Simple & Powered Machines Set

Trundle Wheel

Design and make an accurate distance measuring device measure, count and calibrate scales for accuracy.

45-90 min.
Years 7-9 or Key Stage 3


(5-10 Minutes)

Jack and Jill are in the park preparing for the school sports’ day. Their favourite discipline is the long jump. Jack has just made a huge jump. He is all excited and
wants to know how long his jump is.

Jill has not got a ruler long enough to measure the distance so she is doing it in footsteps. Zog the Dog feels that he is much better at jumping so he is trying too.

Jill says that Jack’s jump was 58 cm.

Jill takes her turn on the long jump. She says her jump was 4 metres, so Jack thinks she is just guessing ... and not very well, either!
They need some sort of device that can measure a long jump properly.

What sort of measuring machine can you invent that could measure a long jump?
Let’s find out!



(20-25 Minutes)

Build the Trundle Wheel
(all of book 5A and book 5B to page 6, step 11).


Mark on the blue plastic disc or trace around it and cut out a paper copy. Put on scale markings and attach it on top of the blue plastic disc.

Make sure that the pointer moves smoothly as you push the Trundle Wheel. If it is stiff, loosen overly tight axle bushings and make sure all other elements are firmly pressed together

What is this measuring device good at measuring? Ask the children for ideas and
draw up a list

Mark on the blue plastic disc or trace around it and cut out a paper copy. Put on scale markings and attach it on top of the blue plastic disc.



(20-25 minutes)

Stepping out: Making a Foot Wheeler
How many ‘feet’ fit on the scale?
Measure your shoe – several times! Mark ‘zero’ and then add a new mark to the dial each time you reach the end of your shoe until you’ve been around the scale (you won’t get a whole number of ‘shoes’).

This is calibrating the scale in units of ‘shoe’.


Learn how to reset the pointer after each measurement

How many shoes wide is your desk! First use your foot wheeler to measure it! Then take off your shoe and measure it with your shoe. How accurate was your foot wheeler?

What are the problems of measuring in shoe lengths?

People’s feet are not always the same size!
This is why we usually select an international standard unit of measurements, e.g. the metric system.

The accuracy of our scale depends on how much pressure the children place on the tyre. Light pressure is ideal.
Try it and see.

Meter magic trundle: is it better than a ruler?
Collect 3 items that you believe are less than 1 metre long.
• Predict how long each is
• Measure with the Trundle Wheel
• Measure with a ruler
• What did you discover


Rulers are the most accurate, usually followed closely by the Trundle Wheel, and
then predictions. What Trundle Wheels are really good at is quickly measuring things that are longer than a normal ruler.

But what happens for distances over 1 m?
What happens with your perfect long jump?

If you measure 1.5 m, the pointer shows 50 cm! The pointer has been around once and is starting again. This may be a problem: you need to remember how many times the pointer passes the zero marker.


(25-30 Minutes)

How can we use the Trundle Wheel to measure long jumps of more than 1 m?
What might happen if we add another scale with a pointer that moves much slower than the first scale?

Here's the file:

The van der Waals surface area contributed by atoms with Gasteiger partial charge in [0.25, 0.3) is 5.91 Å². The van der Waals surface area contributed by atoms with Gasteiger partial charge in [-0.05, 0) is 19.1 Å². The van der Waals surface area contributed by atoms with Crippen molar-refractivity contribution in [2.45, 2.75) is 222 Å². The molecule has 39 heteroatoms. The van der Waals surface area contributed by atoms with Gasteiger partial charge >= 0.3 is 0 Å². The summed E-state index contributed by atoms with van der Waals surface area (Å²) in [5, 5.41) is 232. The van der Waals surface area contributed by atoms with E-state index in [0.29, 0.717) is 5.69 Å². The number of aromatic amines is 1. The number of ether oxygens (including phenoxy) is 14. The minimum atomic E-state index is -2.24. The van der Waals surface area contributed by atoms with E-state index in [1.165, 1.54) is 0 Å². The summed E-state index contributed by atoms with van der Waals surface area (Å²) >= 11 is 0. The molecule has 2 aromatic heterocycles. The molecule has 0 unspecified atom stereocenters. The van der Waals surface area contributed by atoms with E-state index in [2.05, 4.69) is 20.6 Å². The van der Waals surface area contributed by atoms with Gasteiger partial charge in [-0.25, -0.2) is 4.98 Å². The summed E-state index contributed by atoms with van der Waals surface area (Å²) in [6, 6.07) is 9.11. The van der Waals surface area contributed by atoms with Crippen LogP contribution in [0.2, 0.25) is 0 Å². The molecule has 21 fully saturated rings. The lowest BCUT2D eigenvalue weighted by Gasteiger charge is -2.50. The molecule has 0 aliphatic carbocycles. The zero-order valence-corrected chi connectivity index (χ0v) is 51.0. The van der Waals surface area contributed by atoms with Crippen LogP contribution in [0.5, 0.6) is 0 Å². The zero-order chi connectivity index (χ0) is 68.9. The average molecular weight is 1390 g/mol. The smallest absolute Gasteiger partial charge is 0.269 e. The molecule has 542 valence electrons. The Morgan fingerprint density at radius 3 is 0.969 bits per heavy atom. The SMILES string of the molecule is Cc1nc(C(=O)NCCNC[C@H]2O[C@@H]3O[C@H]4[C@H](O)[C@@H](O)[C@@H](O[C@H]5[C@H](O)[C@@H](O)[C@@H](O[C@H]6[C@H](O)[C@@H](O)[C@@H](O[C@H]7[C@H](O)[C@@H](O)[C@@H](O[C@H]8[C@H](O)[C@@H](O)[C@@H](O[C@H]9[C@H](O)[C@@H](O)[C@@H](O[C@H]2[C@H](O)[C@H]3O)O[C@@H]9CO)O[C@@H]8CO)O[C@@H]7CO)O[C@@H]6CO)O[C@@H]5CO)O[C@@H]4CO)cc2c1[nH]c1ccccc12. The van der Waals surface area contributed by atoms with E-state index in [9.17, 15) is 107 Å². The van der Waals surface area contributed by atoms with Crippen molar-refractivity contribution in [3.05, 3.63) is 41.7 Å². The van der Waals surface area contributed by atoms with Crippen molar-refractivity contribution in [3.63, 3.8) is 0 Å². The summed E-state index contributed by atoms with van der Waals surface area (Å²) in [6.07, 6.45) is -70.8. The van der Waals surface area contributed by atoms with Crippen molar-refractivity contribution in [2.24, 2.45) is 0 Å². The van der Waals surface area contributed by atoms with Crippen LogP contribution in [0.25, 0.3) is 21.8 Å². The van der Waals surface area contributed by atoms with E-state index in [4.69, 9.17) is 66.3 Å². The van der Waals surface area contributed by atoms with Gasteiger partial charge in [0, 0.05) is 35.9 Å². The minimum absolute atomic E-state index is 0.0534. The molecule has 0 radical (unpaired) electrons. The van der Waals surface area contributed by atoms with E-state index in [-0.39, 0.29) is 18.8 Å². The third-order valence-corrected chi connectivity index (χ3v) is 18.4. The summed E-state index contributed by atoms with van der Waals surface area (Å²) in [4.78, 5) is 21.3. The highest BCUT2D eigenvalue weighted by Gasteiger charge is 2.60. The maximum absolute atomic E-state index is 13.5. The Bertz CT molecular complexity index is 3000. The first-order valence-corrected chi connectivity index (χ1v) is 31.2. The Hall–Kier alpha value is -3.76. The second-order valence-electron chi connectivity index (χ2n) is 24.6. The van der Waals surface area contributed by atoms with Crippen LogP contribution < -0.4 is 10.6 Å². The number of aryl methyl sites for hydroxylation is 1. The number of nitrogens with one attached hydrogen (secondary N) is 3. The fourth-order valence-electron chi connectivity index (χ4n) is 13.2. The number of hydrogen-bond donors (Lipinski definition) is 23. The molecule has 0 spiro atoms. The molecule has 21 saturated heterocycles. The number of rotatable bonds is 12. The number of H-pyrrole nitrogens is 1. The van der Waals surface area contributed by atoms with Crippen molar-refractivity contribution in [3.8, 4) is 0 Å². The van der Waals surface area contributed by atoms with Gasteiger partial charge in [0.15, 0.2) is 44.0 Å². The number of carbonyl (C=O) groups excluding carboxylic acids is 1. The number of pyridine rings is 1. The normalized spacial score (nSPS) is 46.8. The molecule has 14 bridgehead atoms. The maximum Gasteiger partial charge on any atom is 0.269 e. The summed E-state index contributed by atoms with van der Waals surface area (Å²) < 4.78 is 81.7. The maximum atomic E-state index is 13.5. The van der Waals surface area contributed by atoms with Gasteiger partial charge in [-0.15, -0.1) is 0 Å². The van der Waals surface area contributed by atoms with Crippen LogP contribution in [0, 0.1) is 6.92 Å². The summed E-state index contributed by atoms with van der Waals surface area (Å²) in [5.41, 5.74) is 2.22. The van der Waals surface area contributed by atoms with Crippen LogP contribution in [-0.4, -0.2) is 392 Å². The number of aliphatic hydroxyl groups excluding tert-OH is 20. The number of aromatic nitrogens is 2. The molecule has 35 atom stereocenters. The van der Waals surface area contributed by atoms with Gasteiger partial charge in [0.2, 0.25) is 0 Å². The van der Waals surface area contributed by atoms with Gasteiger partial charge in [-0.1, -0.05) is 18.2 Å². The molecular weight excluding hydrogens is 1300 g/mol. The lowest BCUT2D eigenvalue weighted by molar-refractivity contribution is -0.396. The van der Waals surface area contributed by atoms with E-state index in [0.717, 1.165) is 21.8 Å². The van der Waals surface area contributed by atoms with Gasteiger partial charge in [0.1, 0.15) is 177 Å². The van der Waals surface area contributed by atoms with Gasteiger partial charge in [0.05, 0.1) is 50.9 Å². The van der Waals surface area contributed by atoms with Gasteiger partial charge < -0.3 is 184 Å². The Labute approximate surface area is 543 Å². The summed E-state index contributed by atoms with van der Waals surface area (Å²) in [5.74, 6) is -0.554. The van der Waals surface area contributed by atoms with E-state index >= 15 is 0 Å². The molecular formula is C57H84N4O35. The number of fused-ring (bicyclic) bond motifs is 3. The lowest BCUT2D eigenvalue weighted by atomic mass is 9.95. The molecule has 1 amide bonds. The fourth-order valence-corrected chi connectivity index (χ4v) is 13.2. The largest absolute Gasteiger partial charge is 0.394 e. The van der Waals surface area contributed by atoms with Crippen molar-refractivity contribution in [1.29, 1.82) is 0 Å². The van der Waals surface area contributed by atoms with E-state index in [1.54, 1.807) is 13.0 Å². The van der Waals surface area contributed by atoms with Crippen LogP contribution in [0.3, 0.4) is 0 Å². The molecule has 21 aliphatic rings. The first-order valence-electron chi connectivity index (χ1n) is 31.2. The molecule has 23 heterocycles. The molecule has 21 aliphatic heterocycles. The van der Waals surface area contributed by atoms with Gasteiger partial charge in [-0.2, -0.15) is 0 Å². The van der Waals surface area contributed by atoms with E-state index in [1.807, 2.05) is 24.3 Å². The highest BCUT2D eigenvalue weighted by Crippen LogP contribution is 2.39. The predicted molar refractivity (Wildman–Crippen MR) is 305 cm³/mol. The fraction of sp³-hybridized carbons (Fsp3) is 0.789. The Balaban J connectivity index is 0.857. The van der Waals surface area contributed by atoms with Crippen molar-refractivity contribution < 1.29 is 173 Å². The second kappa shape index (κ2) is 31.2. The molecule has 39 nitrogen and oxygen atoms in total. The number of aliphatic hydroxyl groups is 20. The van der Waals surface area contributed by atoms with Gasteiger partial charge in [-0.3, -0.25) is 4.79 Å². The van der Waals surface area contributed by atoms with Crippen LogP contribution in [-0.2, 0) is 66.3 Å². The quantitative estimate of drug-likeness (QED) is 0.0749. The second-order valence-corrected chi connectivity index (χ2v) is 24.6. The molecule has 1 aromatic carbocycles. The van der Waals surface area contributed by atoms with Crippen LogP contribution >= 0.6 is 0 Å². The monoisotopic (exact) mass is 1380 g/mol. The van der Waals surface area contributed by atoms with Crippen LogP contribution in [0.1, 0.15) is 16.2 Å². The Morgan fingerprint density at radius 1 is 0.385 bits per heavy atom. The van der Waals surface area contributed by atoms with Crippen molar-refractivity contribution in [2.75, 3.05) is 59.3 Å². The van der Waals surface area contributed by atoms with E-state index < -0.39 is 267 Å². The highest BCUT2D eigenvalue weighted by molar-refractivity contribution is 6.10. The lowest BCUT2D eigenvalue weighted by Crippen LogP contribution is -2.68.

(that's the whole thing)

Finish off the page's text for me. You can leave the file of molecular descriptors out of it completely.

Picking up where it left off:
It should measure more than 1 metre.

Build the model to page 12, step 11.
Trace and cut out the 3 m scale in paper if you want to keep your scales. Wheel it further than 1 m. Practice reading both scales for extra accuracy.

Gear Facts
The 2 pointers are connected via an 8-tooth and a 24-tooth gear. This gears down the speed of the second pointer 3 times, allowing one dial to now cover 3 m.


Now it’s time to start jumping!
Students should practice their long jump skills, though obviously conditions in the classroom have to be taken into consideration and safety comes first. One possibility is to go outside and practice jumps on a lawn, another is to use a standing long jump

Predict how far you’ll jump. Then use the Trundle Wheel to measure the result. You could also try measuring with a ruler. What did you discover?

It is much easier to use the Trundle Wheel. It measures up to 3 m in one go. But you must read two scales for most accuracy. In comparison, you need to move the ruler a lot and add up the amounts in your head. And every time you move the ruler there’s a chance that an error might occur.


Leonardo’s Magic Body Facts
What does Leonardo da Vinci’s famous symbol mean?
Try measuring all the distances shown. See if you can spot any ‘patterns’. If another person tells you her height, can you tell how long her arm span will be – or how
long her head will be?

Often arm span (1) and height (2) are the same. The head (3) is often 1/6th of a person’s full height. These are handy rules to know when drawing people. What about legs and arms?


The wonderful thing about a trundle as opposed to a ruler is also that it is great at measuring around curves. Estimate your head and waist size – then measure and be amazed.

You may need to measure with the person standing against a wall and running the Trundle Wheel up the wall beside them.

Teacher Support

Students will explore the concepts of:
Using mechanisms – gear ratios, gearing down
Assembling components
Combining materials
Measuring distance
Calibrating scales
Scientific investigations

9686 Simple & Powered Machines Set (one set per two students is recommended)
Three straight-edged objects less than 1 m long
Space on a smooth floor to safely carry out a long jump
Whiteboard markers

Pupil Material

Student Worksheet

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